Tosa Tengujo-shi was first produced in 1880 under the guidance of Genta Yoshii, the restorer of hand-filtered paper in Ino Town. The hand-made paper of Ino Town was known as “Tosa Stencil Paper” in the U.S., France and England and all the products were exported to these countries during the prewar period.
Tosa-Tengujo-shi is made from excellent quality paper mulberry from Kochi Prefecture. After cooking the material with hydrated lime, the boiled fiber is washed to remove dirt and other unwanted bodies. Then, the fiber is beaten and separated with a stick and given the process called “koburi,” in which beaten fiber is stirred and separated in a basket filled with water. Finally, the pulp is put in a vat, where a well-kneaded formation agent made from tororo-aoi (the beaten root of Hibiscus manihot L.) is added, and then it is filtered using a highly elaborate technique called Nagashi-suki (the tossing method) to distribute long fibers evenly.
The filtered paper is so thin as to be called “Mayfly’s Wing,” in which fibers area evenly entwined with one another to create beautiful and strong surface. Paper coloring techniques have been established recently, which scored a great success.
Shinane Festival is held on August 24 and 25 at Shinane Shrine, or popularly called Shinane-sama, in Kochi City, Kochi Prefecture. It is counted as one of the three largest festivals in Kochi Prefecture. Shinane Shrine enshrines Ajisuki Takanehiko no Mikoto (a son of Okuninushi no Mikoto) and Hitokotonushi no Mikoto. Since its foundation in the latter half of the 5th century, many people have prayed here for prosperity in industry, safety at sea and in traffic, curing illness and family safety.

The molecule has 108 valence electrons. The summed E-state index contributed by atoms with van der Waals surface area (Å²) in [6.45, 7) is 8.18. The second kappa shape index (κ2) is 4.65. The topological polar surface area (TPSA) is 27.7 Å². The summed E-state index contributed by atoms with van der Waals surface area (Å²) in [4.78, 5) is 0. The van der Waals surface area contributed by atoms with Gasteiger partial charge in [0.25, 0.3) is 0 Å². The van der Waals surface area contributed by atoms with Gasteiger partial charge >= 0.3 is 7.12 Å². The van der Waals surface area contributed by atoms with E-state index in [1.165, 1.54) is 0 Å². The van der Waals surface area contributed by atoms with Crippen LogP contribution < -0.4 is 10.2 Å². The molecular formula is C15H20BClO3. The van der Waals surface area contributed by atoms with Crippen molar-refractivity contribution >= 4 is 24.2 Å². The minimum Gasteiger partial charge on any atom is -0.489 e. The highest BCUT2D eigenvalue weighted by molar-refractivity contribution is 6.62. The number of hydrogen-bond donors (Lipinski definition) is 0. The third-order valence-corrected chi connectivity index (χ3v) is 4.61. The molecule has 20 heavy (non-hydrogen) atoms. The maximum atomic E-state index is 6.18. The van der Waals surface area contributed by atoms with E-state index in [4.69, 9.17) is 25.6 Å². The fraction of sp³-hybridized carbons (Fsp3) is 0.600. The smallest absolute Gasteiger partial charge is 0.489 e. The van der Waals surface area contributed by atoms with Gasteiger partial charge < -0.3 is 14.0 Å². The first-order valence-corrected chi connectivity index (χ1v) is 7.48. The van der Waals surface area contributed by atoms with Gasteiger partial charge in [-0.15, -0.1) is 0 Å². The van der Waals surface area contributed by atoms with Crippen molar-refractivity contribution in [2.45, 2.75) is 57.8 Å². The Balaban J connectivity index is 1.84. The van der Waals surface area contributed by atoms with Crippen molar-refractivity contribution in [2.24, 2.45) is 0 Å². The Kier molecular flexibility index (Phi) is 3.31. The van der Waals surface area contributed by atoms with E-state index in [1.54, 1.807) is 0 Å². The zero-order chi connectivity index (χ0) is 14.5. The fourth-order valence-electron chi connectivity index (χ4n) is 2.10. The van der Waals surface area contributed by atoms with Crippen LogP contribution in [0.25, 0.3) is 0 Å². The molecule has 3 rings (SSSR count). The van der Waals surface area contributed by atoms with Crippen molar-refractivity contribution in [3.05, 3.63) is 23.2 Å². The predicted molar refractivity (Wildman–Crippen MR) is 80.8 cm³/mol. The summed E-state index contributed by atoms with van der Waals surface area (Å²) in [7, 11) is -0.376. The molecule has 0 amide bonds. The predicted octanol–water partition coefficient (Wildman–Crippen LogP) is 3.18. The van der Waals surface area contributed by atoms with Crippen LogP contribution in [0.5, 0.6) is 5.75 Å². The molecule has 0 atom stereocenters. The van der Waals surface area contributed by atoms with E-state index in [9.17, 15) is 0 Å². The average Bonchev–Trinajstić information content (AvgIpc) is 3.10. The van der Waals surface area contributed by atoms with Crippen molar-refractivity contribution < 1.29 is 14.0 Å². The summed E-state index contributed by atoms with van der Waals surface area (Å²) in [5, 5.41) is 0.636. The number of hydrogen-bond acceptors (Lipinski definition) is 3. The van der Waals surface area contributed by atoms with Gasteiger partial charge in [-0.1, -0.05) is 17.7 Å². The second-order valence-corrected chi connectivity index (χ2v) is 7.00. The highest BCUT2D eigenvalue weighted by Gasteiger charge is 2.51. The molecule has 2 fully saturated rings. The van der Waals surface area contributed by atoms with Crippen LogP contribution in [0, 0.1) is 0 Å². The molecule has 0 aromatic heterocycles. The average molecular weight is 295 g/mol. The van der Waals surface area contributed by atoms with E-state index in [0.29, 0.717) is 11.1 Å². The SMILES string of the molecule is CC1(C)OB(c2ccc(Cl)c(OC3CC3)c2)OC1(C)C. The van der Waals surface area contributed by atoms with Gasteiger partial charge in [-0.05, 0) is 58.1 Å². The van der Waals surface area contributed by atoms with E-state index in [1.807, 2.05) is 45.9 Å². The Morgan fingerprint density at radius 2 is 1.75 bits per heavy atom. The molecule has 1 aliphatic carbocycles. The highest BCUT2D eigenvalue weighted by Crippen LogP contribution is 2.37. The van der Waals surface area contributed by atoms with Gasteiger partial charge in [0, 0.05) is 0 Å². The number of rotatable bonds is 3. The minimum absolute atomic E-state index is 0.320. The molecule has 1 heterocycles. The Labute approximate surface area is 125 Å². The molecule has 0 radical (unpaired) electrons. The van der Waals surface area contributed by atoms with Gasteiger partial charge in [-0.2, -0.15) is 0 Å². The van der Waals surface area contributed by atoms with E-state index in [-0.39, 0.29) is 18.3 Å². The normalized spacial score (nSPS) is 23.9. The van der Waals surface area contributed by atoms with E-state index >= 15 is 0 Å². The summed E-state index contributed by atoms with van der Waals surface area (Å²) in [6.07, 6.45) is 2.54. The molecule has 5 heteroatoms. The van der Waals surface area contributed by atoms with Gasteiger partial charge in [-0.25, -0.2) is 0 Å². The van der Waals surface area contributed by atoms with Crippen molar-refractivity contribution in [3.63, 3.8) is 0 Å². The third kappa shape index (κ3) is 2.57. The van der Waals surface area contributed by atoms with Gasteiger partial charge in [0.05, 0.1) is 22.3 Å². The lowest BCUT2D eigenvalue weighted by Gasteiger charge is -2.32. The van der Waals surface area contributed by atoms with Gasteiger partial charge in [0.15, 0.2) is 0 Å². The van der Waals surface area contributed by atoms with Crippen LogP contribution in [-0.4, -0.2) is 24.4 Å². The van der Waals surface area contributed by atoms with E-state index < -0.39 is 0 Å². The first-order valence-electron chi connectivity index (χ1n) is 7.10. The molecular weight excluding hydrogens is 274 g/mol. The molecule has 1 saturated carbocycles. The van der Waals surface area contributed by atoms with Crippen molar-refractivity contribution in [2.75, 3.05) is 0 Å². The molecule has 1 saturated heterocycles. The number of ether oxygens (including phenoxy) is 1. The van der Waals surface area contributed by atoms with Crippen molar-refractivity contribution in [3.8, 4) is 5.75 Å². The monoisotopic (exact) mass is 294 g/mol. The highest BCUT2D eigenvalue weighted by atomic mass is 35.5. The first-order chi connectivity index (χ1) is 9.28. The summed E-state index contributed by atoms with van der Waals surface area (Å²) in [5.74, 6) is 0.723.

The festival begins with the dedication of the drum and kagura dance performance on the evening of 24th. The 300 m long front approach is lined with night stalls and crowded with thousands of visitors. On the 25th, an old ritual of transferring the sacred body from the shrine hall to mikoshi (the portable shrine) is carried out in the solemn music of Shinto flute, Japanese flute and drums. After the ceremony, the mikoshi makes its sacred procession to a temporary resting spot.
As it is said that when Shinane-sama is over, the summer is over, too, the festival has become the event that tells people the turn of the seasons.
The Grand Festival held in September every year at Kure Hachimangu Shrine in Nakatosa Town is one of the three largest festivals in Kochi Prefecture. It’s a traditional Shinto event, in which Japanese sake and rice cake made of newly harvested rice plant are dedicated to the Hachiman god in appreciation for the rich harvest in fall.